7.   For the final cleaning, you have to "tack" (i.e., wipe down) the part with the proper solvent. Most cans of spray paint and primer (including Krylon) are lacquer based products, so always use lacquer thinner (never use paint thinner (AKA mineral spirits or turpentine) before spraying a lacquer-based spray product or you'll end up with lots of "fish eye" defects in the finish). Take a quality paper towel, wet part of it with lacquer thinner and carefully wipe the part down. Start with the "least visible" surfaces and work your way out to the most visible surfaces. Turn and fold the towel often so you're always using a clean part of the towel and keep refreshing it with lacquer thinner. As much as possible, try to not touch the wiped down surfaces with your bare hands. Really try to keep dust, dirt and your fingers, off the cleaned part. Don't use a fuzzy rag or thick paper towel for this "tacking" step or you'll likely end up with a bunch of fuzz all over the cleaned surface. Use a quality paper towel or an old cotton t-shirt. Get close to the part, really look it over and if you still see any fuzz, dust or hairs, lightly blow it off again with compressed air and re-tack the surface (if necessary). If there are some patches of old paint on the part you're working on, don't rub these spots with too much lacquer thinner because you could slightly "melt" this old paint and mess up the smooth surface (if this happens, just let the lacquer thinner dry and then lightly sand the bubbled old paint so it's smooth again).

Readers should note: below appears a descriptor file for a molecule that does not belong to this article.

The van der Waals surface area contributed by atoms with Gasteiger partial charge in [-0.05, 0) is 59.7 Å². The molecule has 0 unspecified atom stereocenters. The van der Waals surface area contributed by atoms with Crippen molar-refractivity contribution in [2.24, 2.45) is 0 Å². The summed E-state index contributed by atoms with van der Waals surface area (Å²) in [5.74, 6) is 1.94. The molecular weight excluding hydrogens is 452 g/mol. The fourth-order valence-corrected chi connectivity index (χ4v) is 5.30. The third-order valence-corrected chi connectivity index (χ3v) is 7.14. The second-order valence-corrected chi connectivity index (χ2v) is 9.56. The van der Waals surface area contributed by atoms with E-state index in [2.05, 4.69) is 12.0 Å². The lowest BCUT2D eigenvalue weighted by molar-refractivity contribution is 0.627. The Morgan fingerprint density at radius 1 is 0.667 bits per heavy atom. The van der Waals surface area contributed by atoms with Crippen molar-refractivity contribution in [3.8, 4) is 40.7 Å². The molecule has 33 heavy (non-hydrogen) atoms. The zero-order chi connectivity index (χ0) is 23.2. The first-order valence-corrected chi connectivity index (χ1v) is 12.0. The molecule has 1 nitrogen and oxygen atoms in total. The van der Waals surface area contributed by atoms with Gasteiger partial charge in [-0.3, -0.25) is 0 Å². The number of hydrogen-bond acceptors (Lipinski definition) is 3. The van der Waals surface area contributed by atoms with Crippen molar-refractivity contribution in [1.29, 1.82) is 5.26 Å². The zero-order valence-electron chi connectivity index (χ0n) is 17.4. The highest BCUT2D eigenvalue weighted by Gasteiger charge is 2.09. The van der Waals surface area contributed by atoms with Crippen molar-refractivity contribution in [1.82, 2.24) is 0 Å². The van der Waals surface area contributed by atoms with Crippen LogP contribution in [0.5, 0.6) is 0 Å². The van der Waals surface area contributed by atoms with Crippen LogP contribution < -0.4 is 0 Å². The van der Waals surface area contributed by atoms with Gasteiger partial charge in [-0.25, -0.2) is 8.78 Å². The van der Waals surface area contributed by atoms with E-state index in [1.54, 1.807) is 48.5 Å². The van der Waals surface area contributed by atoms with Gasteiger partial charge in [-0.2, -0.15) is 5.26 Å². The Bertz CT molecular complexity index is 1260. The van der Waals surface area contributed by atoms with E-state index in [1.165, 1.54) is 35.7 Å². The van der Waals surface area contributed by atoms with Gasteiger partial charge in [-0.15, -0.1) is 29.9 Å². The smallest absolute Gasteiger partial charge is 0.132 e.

8.   Now let's get ready to spray, by figuring out how to hold the part while you spray it. If at all possible, try to do the painting outside. If it's too wet, windy or dark outside, find a well-lit area in your garage or shop, with good ventilation. The best painting configuration for large objects (bus bumpers, engine tin...) is to try to hang the part from a bent piece of coat hanger suspended from a tree limb or a beam in your shop. Small parts can be set on a box or saw horse. Never set the part on the shop floor because it's awkward to kneel down and paint, and the spray will dredge up dust off the floor and fling it up onto the newly sprayed wet paint. Small parts like nuts and bolts can just be set on top of the box and screws can be threaded a little ways into holes in the cardboard. Medium sized parts (like the crank pulley, or bumper brackets) should be set on small wooden blocks so secondary spray doesn't bounce off the surface of the box, onto the wet part. Position the part so you're spraying the least important surface first (like the backside and bottom surface of a bus bumper).